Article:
Let there be light

” Where some people have a self, most people have a void, because they are too busy in wasting their vital creative energy to project themselves as this or that, dedicating their lives to actualizing a concept of what they should be like rather than actualizing their potentiality as a human being.” Bruce Lee
When I was in college, I learned a great many things. For one, though I was really quite a mathematician, I probably shouldn’t have majored in Finance and accounting. As a wise nine year old said to me years later, just because something comes easy, doesn’t mean you enjoy it. There is no such thing as enjoying everything all the time, but if there isn’t some level of contentment and passion in what you do, it’s just that much harder. 

The majority of electives I took were philosophical or art oriented. I had particularly looked forward to an art history class I signed up for. The material sounded exciting to my creative nature. I had spent many afternoons at NYC museums killing time between auditions as a child actor. I usually had a sketch or doodle pad on me to bide my time growing up in the world before iPhones existed, though I didn’t have any schooling in the subject. 

The professor was one of those classic tweedy intellectuals and took an immediate indifference to me as a business major or blonde…whichever stereotype, I don’t know, but he didn’t think I had the wherewithal to be in his class, and refused to call on me unless he felt I didn’t know the answers. I have never understood the satisfaction in teaching through humiliation. The semester started with architecture and I loved it but found his tests tricky, though I was maintaining a solid B, I was hoping the mid term paper would give me a boost. We were supposed to head to one of our semi local museums and study and critique a piece of art, with comparative knowledge of  art experts and their perspectives on the artwork. 

I chose the Met in NYC and a favorite painting of mine, A View of Toledo, by El Greco

It intrigued me. The storm clouds, the city built into the hilly terrain, the light. I chose to write my own points of what and how we learned to look at a painting, colors, vibrancing, highlights, lowlights, shadows, and meaning without reading any expert reviews first, I didn’t want to be biased.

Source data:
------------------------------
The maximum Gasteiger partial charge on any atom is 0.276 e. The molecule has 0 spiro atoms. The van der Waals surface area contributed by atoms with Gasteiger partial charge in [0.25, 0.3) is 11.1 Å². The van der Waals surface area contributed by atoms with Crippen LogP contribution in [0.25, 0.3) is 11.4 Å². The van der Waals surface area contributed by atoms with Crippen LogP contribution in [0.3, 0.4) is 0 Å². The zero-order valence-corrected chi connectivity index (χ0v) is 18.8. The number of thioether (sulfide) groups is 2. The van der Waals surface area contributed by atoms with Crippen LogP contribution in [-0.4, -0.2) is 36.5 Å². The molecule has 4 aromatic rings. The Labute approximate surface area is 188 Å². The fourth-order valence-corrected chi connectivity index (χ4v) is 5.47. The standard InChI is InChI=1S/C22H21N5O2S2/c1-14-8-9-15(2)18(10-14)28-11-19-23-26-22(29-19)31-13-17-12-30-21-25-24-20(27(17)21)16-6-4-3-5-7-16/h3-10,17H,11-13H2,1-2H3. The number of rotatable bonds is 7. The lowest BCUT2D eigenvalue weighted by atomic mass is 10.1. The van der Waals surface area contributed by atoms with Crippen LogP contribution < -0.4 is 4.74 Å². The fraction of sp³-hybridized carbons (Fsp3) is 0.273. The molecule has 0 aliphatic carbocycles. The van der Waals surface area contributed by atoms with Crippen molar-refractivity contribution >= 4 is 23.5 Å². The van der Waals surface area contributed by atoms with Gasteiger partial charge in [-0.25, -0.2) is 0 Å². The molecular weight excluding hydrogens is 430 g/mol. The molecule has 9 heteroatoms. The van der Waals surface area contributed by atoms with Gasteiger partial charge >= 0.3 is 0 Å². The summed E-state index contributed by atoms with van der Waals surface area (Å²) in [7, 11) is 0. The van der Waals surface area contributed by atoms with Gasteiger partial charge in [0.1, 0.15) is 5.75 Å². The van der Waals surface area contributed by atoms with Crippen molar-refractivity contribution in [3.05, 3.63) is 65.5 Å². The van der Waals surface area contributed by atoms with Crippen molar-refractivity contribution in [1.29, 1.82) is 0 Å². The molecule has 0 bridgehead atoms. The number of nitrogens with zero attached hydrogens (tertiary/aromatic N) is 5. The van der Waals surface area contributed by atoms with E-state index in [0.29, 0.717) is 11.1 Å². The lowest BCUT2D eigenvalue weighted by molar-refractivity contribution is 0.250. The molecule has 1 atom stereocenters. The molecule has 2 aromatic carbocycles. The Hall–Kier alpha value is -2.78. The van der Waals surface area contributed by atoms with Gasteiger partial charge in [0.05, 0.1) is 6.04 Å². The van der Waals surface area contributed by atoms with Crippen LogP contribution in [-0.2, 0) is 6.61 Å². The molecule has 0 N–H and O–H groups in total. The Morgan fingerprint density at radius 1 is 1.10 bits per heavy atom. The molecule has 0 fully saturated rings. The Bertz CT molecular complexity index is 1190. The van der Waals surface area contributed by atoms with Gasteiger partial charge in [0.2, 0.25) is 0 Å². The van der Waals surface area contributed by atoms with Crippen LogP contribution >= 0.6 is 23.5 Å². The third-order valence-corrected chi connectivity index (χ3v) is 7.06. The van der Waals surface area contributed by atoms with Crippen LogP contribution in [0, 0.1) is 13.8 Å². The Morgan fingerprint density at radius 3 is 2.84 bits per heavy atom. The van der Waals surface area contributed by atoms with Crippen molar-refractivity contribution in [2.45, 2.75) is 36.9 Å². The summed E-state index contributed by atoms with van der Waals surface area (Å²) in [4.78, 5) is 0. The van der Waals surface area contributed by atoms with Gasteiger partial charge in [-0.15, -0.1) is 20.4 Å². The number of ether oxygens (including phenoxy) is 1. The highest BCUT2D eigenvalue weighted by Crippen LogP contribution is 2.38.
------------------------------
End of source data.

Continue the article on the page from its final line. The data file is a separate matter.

I saw that the storm was behind the city. I felt the light played as if water was glistening and though still dark it was the calm after the storm, not quiet finished but soon enough that brilliant sun was going to make a spectacular illuminated view from the right of nature’s beautiful bounty of the lush greenery. I felt the strength of the city of what it could withstand and the warmth of what would be, regardless of the cool toned color choices in the landscape. 

When I read through six or seven acclaimed reviews, afterwards, I was stunned to find all had taken a stance that the storm was coming, that it was a view of foreboding, the looming dark clouds. I could have played it safe and revised my option to match but instead I wrote the paper in comparative contrast.  Backed up my arguments and was really happy with what I wrote, I thought this would indeed, get this geek the A I wanted. 

My expectations were crushed when I got the paper back, completely unmarked except for a big red “D” on top….I was devasted and went to my professor’s office to ask why. He answer was that the paper was innovative, complex and not possibly written by me…he felt I had plagiarized but couldn’t prove it. If only Turnitin existed already. I was beside myself. So wanting his approval yet dealing with someone whose vision of me was clouded by his own subjective nature. I felt dejected in his lack of awareness of my capabilities as well as indignant at needing to defend my integrity. My advocate was a favorite philosophy professor. I went to him for help in disproving the plagiarism. He spoke with my art history teacher and offered papers as comparison of my writing style…the grade was changed to a B minus…still no mark up, not what I deserved but better than what I initially received.  I couldn’t make him suddenly like me, but at least he could no longer try to fail me.